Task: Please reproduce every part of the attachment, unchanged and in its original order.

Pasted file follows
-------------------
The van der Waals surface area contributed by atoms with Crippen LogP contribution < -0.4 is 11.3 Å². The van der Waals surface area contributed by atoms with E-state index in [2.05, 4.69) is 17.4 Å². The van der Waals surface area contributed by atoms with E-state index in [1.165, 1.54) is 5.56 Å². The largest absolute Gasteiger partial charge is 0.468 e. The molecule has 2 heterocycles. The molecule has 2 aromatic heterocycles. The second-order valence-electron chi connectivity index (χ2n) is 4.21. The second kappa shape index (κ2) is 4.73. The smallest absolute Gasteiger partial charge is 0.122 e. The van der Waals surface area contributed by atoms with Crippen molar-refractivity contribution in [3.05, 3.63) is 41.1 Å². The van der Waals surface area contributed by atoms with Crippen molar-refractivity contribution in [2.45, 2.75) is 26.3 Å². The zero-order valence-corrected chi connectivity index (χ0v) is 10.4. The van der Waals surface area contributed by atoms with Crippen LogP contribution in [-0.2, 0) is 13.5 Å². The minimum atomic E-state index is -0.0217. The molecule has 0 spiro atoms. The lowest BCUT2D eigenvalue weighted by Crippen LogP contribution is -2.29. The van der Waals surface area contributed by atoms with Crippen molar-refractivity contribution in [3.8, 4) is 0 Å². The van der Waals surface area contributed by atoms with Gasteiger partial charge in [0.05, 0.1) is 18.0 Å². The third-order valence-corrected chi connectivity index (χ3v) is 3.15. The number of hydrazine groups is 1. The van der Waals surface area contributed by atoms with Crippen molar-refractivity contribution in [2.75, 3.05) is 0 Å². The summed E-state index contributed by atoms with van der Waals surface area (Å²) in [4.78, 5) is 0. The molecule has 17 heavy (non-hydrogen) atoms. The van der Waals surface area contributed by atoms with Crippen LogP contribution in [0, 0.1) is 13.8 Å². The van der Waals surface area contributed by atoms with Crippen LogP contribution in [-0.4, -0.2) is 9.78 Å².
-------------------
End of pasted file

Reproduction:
The van der Waals surface area contributed by atoms with Crippen LogP contribution < -0.4 is 11.3 Å². The van der Waals surface area contributed by atoms with E-state index in [2.05, 4.69) is 17.4 Å². The van der Waals surface area contributed by atoms with E-state index in [1.165, 1.54) is 5.56 Å². The largest absolute Gasteiger partial charge is 0.468 e. The molecule has 2 heterocycles. The molecule has 2 aromatic heterocycles. The second-order valence-electron chi connectivity index (χ2n) is 4.21. The second kappa shape index (κ2) is 4.73. The smallest absolute Gasteiger partial charge is 0.122 e. The van der Waals surface area contributed by atoms with Crippen molar-refractivity contribution in [3.05, 3.63) is 41.1 Å². The van der Waals surface area contributed by atoms with Crippen molar-refractivity contribution in [2.45, 2.75) is 26.3 Å². The zero-order valence-corrected chi connectivity index (χ0v) is 10.4. The van der Waals surface area contributed by atoms with Crippen LogP contribution in [-0.2, 0) is 13.5 Å². The minimum atomic E-state index is -0.0217. The molecule has 0 spiro atoms. The lowest BCUT2D eigenvalue weighted by Crippen LogP contribution is -2.29. The van der Waals surface area contributed by atoms with Crippen molar-refractivity contribution in [3.8, 4) is 0 Å². The van der Waals surface area contributed by atoms with Gasteiger partial charge in [0.05, 0.1) is 18.0 Å². The third-order valence-corrected chi connectivity index (χ3v) is 3.15. The number of hydrazine groups is 1. The van der Waals surface area contributed by atoms with Crippen molar-refractivity contribution in [2.75, 3.05) is 0 Å². The summed E-state index contributed by atoms with van der Waals surface area (Å²) in [4.78, 5) is 0. The molecule has 17 heavy (non-hydrogen) atoms. The van der Waals surface area contributed by atoms with Crippen LogP contribution in [0, 0.1) is 13.8 Å². The van der Waals surface area contributed by atoms with Crippen LogP contribution in [-0.4, -0.2) is 9.78 Å².